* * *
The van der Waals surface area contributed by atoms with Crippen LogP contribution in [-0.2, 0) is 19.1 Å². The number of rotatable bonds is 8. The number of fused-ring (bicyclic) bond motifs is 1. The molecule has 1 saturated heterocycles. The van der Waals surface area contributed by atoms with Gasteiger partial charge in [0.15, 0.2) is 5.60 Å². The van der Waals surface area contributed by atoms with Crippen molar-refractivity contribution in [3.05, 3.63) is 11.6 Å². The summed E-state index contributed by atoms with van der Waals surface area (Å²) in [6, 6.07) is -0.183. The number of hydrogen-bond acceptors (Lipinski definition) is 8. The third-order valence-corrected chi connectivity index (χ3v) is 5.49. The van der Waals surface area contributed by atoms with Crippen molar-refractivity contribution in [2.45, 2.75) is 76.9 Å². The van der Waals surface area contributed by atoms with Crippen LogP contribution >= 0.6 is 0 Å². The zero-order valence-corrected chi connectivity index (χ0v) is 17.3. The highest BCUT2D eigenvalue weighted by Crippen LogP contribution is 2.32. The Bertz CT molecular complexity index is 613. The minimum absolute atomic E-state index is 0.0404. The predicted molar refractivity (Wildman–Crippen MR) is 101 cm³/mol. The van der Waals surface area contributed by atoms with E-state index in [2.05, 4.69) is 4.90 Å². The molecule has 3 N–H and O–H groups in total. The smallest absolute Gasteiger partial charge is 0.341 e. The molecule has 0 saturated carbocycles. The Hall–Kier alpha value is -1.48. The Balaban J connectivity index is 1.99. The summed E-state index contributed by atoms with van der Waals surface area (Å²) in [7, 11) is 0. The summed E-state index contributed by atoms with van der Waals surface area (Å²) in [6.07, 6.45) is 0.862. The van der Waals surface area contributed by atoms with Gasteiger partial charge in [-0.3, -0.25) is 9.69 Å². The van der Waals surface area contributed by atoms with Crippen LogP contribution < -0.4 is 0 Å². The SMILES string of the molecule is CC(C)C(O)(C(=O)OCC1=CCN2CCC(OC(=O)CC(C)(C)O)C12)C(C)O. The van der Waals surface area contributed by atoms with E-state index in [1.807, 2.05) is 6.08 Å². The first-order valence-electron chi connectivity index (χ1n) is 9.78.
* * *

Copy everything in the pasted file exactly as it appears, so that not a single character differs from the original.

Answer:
The van der Waals surface area contributed by atoms with Crippen LogP contribution in [-0.2, 0) is 19.1 Å². The number of rotatable bonds is 8. The number of fused-ring (bicyclic) bond motifs is 1. The molecule has 1 saturated heterocycles. The van der Waals surface area contributed by atoms with Gasteiger partial charge in [0.15, 0.2) is 5.60 Å². The van der Waals surface area contributed by atoms with Crippen molar-refractivity contribution in [3.05, 3.63) is 11.6 Å². The summed E-state index contributed by atoms with van der Waals surface area (Å²) in [6, 6.07) is -0.183. The number of hydrogen-bond acceptors (Lipinski definition) is 8. The third-order valence-corrected chi connectivity index (χ3v) is 5.49. The van der Waals surface area contributed by atoms with Crippen molar-refractivity contribution in [2.45, 2.75) is 76.9 Å². The van der Waals surface area contributed by atoms with Crippen LogP contribution >= 0.6 is 0 Å². The zero-order valence-corrected chi connectivity index (χ0v) is 17.3. The highest BCUT2D eigenvalue weighted by Crippen LogP contribution is 2.32. The Bertz CT molecular complexity index is 613. The minimum absolute atomic E-state index is 0.0404. The predicted molar refractivity (Wildman–Crippen MR) is 101 cm³/mol. The van der Waals surface area contributed by atoms with E-state index in [2.05, 4.69) is 4.90 Å². The molecule has 3 N–H and O–H groups in total. The smallest absolute Gasteiger partial charge is 0.341 e. The molecule has 0 saturated carbocycles. The Hall–Kier alpha value is -1.48. The Balaban J connectivity index is 1.99. The summed E-state index contributed by atoms with van der Waals surface area (Å²) in [7, 11) is 0. The summed E-state index contributed by atoms with van der Waals surface area (Å²) in [6.07, 6.45) is 0.862. The van der Waals surface area contributed by atoms with Gasteiger partial charge in [-0.3, -0.25) is 9.69 Å². The van der Waals surface area contributed by atoms with Crippen LogP contribution < -0.4 is 0 Å². The SMILES string of the molecule is CC(C)C(O)(C(=O)OCC1=CCN2CCC(OC(=O)CC(C)(C)O)C12)C(C)O. The van der Waals surface area contributed by atoms with E-state index in [1.807, 2.05) is 6.08 Å². The first-order valence-electron chi connectivity index (χ1n) is 9.78.